For example, Chase’s Southwest Rapid Rewards Plus Credit Card, Southwest Rapid Rewards Premier Credit Card and Southwest Rapid Rewards Priority Credit Card typically have sign-up bonuses that require spending $1,000 in the first three months to earn 40,000 Rapid Rewards points.

However, you can now earn a second-tier sign-up bonus on any one of these cards by spending $5,000 in the first six months — and earn an additional 35,000 Rapid Rewards points. (This offer has since expired.)

Banks are now incentivizing spending larger amounts of money on credit cards with some extra bonus points, Beckman said.

Joseph Polakovic, owner and CEO of Castle West Financial, predicts issuers will extend promotional 0% balance transfer offers to retain customers.

Rossman said consumers are also likely to experience issuers shifting from giant sign-up bonuses to cards offering ongoing value.

That’s more profitable for card issuers because they’re wary of card churners — those who open credit cards solely for their sign-up bonuses and benefits  — and want to create lasting relationships with their customers.

Issuers are doing this through higher incentives on habitual spending (such as dining, transit and streaming services), and also with ongoing credits for services such as ride-shares and restaurants (the Chase Sapphire Reserve and The Platinum Card® from American Express are among the best examples).

“They want their cards to be at the top of your wallet and will reward you for continued loyalty,” Rossman explained.

And Miguel A. Suro, a Miami attorney and personal finance writer at The Rich Miser, predicted that 3% to 5% will become the cash back standard among retail cards.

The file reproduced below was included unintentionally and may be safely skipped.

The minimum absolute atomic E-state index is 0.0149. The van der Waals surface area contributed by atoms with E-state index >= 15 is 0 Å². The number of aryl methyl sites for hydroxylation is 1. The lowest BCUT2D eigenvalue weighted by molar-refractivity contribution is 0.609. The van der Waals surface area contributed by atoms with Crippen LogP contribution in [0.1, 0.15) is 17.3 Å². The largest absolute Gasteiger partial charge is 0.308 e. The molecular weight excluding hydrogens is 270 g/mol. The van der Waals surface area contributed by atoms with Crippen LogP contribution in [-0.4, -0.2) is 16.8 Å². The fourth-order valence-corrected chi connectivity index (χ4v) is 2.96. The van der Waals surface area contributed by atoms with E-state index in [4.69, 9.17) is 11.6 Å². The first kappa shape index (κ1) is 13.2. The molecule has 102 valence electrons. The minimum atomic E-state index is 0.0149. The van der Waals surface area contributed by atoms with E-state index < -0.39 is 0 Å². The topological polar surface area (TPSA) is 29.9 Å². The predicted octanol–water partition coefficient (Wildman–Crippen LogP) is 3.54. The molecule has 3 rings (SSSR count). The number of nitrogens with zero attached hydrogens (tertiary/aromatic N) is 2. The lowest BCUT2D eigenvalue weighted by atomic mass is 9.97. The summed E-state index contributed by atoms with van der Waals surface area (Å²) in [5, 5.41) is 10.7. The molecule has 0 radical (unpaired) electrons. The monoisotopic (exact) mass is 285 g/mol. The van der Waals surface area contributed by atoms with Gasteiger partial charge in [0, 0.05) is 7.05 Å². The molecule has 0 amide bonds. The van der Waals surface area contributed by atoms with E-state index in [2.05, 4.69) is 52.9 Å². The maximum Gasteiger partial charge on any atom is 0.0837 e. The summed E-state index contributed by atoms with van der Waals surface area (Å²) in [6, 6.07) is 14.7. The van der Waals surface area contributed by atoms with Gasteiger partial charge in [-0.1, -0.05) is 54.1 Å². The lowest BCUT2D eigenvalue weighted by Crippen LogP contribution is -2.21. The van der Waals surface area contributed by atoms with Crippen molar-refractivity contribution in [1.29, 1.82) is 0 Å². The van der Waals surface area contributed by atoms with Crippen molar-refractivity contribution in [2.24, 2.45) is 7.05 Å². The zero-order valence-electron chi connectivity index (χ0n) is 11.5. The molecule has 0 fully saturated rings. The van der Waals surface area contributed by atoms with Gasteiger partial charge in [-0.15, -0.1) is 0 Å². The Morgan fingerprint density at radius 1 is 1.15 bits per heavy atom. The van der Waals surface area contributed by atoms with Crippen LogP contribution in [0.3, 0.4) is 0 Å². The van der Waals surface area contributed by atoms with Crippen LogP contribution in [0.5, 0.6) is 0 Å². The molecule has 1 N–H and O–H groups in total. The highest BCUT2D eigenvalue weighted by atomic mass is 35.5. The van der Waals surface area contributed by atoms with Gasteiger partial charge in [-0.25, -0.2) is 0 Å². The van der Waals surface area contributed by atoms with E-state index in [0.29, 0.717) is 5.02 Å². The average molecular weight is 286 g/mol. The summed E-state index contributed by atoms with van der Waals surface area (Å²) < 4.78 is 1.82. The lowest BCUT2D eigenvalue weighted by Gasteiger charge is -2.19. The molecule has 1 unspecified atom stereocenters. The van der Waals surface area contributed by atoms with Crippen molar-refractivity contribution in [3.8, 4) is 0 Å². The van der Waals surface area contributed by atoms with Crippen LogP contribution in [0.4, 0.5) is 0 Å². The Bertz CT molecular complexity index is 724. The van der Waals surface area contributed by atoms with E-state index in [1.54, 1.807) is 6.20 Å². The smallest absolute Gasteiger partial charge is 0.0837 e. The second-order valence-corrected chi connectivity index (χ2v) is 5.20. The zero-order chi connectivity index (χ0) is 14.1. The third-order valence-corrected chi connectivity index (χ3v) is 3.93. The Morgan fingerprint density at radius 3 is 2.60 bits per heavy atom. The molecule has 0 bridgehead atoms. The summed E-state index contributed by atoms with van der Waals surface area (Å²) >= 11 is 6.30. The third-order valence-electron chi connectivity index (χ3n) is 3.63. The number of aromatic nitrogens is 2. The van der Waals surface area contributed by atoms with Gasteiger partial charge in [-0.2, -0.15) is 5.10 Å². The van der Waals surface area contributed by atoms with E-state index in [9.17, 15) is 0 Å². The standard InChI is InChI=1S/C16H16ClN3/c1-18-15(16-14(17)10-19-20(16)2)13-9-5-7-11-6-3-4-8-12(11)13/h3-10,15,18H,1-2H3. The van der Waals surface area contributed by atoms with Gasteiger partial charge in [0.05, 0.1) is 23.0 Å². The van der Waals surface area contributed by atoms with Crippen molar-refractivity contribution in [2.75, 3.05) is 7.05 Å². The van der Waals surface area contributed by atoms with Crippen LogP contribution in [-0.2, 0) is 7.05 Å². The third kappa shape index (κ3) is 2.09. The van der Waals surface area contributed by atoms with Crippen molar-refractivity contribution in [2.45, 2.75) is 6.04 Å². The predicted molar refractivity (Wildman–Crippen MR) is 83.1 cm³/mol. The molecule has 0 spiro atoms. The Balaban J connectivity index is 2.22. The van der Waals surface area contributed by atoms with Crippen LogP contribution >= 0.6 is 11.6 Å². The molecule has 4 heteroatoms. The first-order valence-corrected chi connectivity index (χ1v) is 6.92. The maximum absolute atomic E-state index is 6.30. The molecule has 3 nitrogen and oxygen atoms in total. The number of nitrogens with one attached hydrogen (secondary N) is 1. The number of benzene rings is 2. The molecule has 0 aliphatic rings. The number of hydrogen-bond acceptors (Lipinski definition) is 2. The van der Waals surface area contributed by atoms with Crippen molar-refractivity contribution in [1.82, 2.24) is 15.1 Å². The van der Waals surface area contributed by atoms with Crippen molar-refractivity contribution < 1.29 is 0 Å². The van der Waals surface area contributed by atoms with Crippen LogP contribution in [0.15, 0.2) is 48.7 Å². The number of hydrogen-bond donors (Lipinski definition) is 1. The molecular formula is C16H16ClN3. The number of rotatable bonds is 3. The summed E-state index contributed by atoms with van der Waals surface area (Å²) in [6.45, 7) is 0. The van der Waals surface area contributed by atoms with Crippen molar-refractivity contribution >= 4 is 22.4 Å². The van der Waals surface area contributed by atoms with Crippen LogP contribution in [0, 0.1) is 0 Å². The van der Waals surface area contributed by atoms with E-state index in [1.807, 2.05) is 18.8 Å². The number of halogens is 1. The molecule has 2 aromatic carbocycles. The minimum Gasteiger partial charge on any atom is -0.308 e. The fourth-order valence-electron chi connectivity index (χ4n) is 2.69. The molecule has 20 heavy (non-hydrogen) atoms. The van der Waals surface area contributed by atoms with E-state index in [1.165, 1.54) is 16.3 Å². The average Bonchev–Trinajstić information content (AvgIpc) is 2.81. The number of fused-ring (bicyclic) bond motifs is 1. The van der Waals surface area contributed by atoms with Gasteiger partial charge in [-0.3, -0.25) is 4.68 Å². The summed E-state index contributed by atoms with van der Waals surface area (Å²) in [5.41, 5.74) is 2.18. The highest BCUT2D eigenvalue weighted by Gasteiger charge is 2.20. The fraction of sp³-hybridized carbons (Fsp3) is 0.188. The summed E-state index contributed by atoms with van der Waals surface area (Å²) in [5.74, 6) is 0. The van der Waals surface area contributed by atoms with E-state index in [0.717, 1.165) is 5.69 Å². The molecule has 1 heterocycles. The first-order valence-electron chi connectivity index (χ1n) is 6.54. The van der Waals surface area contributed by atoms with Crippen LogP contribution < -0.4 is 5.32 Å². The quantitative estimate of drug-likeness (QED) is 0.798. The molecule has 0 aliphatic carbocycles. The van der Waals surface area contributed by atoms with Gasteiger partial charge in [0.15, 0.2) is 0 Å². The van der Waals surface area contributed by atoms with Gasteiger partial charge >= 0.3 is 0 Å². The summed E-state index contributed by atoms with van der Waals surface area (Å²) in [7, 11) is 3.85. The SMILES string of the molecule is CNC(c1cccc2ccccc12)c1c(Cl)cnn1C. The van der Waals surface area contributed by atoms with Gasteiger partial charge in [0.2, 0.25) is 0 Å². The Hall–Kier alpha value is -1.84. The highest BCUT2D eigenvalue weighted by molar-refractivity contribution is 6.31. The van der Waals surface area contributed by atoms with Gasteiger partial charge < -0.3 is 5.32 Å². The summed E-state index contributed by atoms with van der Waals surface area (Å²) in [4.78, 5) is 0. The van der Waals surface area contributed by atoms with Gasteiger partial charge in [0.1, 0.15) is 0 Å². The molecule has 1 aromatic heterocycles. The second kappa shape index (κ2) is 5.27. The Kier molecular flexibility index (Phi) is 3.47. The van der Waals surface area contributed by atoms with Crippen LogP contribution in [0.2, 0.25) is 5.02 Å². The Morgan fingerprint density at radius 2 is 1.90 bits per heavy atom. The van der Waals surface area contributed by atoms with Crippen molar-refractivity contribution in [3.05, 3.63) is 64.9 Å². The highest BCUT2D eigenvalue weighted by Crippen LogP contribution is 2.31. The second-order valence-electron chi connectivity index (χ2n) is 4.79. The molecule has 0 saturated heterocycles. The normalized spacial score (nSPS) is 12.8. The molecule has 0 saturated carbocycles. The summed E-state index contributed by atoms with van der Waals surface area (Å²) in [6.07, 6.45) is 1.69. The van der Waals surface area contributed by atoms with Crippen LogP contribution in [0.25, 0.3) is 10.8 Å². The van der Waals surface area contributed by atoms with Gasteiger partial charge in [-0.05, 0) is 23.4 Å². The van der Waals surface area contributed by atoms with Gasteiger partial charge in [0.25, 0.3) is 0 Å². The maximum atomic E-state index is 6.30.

Two examples that already offer 5% cash back are the Amazon Prime Rewards Visa Signature Card (5% back at Amazon and Whole Foods) and the Target RedCard (5% back at Target).

As consumers have more shopping choices than ever and it’s easy to get 1.5% to 2% back with general credit cards such as the Chase Freedom Unlimited and the Citi® Double Cash Card (1% when you buy, plus 1% as you pay), it’s become necessary for retailers to offer more to lure customers to their store cards, he added.

Suro also said rewards credit cards – especially travel cards – will continue to become more nuanced and, perhaps, less generous.

For example, the Citi Prestige used to have a huge unlimited benefit that would give you the fourth night free at virtually any hotel, but now it’s limited it to two uses per year.

And those practices result in less income for issuers from swipe fees and interest charges, which will likely lead them to get stingier with perks, Suro pointed out.

“So, while consumers may have a lot of choices in cards, they’ll have to do more research to find the best one for them, especially if there’s an annual fee involved,” Suro said.

Contactless cards will continue to gain popularity

Linda Kirkpatrick, president of U.S. Issuers at Mastercard, said contactless cards will be even more prevalent in 2020.

“Most of our cards come with chips embedded in them now,” Kirkpatrick said. “Contactless-enabled cards will have the ability to be more than a payment card – for those who live in New York City, Miami, Boston and Portland, contactless cards can be their ticket to tap and ride the subway or metro.”

According to TSYS Payment Solutions’ 2018 Consumer Payment Study, “Many merchants have now enabled the contactless feature and more add the capability every day.”

And the study noted that 50% of transactions at merchants are made by contactless payment-enabled terminals, according to the U.S. Payments Forum.

In addition, 55% of respondents who said they owned contactless cards also said they had made a purchase using the “tap” feature.

See related: Busted – 12 myths about contactless cards

More issuers might offer personal finance apps

Logan Allec, CPA, personal finance expert and owner of the personal finance blog Money Done Right, said that with the skyrocketing popularity of personal finance applications like Mint and Wally, many credit card companies could be following suit in 2020 and offering similar features.

For example, the Apple Card provides users with money management software, he noted.